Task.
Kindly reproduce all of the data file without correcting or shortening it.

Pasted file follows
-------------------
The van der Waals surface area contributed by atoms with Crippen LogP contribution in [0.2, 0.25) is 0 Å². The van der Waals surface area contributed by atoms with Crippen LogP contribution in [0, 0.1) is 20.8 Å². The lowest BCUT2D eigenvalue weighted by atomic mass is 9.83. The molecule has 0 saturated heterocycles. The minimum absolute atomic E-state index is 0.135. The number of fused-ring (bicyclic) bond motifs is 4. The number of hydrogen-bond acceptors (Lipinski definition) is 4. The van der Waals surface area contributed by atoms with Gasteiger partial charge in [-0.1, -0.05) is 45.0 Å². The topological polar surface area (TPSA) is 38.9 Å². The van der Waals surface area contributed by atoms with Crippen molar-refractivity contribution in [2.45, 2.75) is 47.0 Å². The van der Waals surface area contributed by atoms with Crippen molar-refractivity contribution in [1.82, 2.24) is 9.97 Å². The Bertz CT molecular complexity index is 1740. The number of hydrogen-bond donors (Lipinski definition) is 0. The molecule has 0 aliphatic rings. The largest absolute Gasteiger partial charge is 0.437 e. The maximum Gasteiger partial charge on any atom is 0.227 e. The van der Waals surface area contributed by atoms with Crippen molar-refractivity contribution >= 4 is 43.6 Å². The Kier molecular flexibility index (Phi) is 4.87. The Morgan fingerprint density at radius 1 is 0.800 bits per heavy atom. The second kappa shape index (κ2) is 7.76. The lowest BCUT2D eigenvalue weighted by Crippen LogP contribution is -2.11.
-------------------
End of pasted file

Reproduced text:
The van der Waals surface area contributed by atoms with Crippen LogP contribution in [0.2, 0.25) is 0 Å². The van der Waals surface area contributed by atoms with Crippen LogP contribution in [0, 0.1) is 20.8 Å². The lowest BCUT2D eigenvalue weighted by atomic mass is 9.83. The molecule has 0 saturated heterocycles. The minimum absolute atomic E-state index is 0.135. The number of fused-ring (bicyclic) bond motifs is 4. The number of hydrogen-bond acceptors (Lipinski definition) is 4. The van der Waals surface area contributed by atoms with Gasteiger partial charge in [-0.1, -0.05) is 45.0 Å². The topological polar surface area (TPSA) is 38.9 Å². The van der Waals surface area contributed by atoms with Crippen molar-refractivity contribution in [2.45, 2.75) is 47.0 Å². The van der Waals surface area contributed by atoms with Crippen molar-refractivity contribution in [1.82, 2.24) is 9.97 Å². The Bertz CT molecular complexity index is 1740. The number of hydrogen-bond donors (Lipinski definition) is 0. The molecule has 0 aliphatic rings. The largest absolute Gasteiger partial charge is 0.437 e. The maximum Gasteiger partial charge on any atom is 0.227 e. The van der Waals surface area contributed by atoms with Crippen molar-refractivity contribution >= 4 is 43.6 Å². The Kier molecular flexibility index (Phi) is 4.87. The Morgan fingerprint density at radius 1 is 0.800 bits per heavy atom. The second kappa shape index (κ2) is 7.76. The lowest BCUT2D eigenvalue weighted by Crippen LogP contribution is -2.11.